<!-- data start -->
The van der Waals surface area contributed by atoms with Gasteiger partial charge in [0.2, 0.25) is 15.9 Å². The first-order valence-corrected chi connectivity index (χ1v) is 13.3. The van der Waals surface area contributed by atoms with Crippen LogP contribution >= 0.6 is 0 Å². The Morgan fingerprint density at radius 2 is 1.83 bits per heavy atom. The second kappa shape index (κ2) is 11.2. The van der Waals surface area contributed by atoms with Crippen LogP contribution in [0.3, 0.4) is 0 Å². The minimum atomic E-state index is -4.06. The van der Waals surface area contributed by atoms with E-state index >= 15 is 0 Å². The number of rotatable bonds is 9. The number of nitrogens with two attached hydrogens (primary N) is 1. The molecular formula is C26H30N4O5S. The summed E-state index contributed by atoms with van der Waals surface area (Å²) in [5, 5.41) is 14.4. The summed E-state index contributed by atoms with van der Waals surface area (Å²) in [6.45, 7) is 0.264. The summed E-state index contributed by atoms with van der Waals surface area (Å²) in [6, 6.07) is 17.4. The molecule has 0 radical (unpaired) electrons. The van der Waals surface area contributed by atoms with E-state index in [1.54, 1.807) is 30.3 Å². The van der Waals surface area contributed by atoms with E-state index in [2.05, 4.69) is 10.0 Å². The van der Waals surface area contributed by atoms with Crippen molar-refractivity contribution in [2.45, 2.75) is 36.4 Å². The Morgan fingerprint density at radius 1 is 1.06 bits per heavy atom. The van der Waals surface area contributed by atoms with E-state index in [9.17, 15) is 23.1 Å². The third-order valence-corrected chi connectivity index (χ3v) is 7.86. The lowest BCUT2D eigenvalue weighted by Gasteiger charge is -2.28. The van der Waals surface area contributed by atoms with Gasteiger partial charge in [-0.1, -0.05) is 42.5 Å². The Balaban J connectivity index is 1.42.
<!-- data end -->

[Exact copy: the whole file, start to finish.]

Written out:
The van der Waals surface area contributed by atoms with Gasteiger partial charge in [0.2, 0.25) is 15.9 Å². The first-order valence-corrected chi connectivity index (χ1v) is 13.3. The van der Waals surface area contributed by atoms with Crippen LogP contribution >= 0.6 is 0 Å². The Morgan fingerprint density at radius 2 is 1.83 bits per heavy atom. The second kappa shape index (κ2) is 11.2. The van der Waals surface area contributed by atoms with Crippen LogP contribution in [0.3, 0.4) is 0 Å². The minimum atomic E-state index is -4.06. The van der Waals surface area contributed by atoms with E-state index >= 15 is 0 Å². The number of rotatable bonds is 9. The number of nitrogens with two attached hydrogens (primary N) is 1. The molecular formula is C26H30N4O5S. The summed E-state index contributed by atoms with van der Waals surface area (Å²) in [5, 5.41) is 14.4. The summed E-state index contributed by atoms with van der Waals surface area (Å²) in [6.45, 7) is 0.264. The summed E-state index contributed by atoms with van der Waals surface area (Å²) in [6, 6.07) is 17.4. The molecule has 0 radical (unpaired) electrons. The van der Waals surface area contributed by atoms with E-state index in [1.54, 1.807) is 30.3 Å². The van der Waals surface area contributed by atoms with E-state index in [2.05, 4.69) is 10.0 Å². The van der Waals surface area contributed by atoms with Crippen molar-refractivity contribution in [2.45, 2.75) is 36.4 Å². The Morgan fingerprint density at radius 1 is 1.06 bits per heavy atom. The van der Waals surface area contributed by atoms with E-state index in [9.17, 15) is 23.1 Å². The third-order valence-corrected chi connectivity index (χ3v) is 7.86. The lowest BCUT2D eigenvalue weighted by Gasteiger charge is -2.28. The van der Waals surface area contributed by atoms with Gasteiger partial charge in [-0.1, -0.05) is 42.5 Å². The Balaban J connectivity index is 1.42.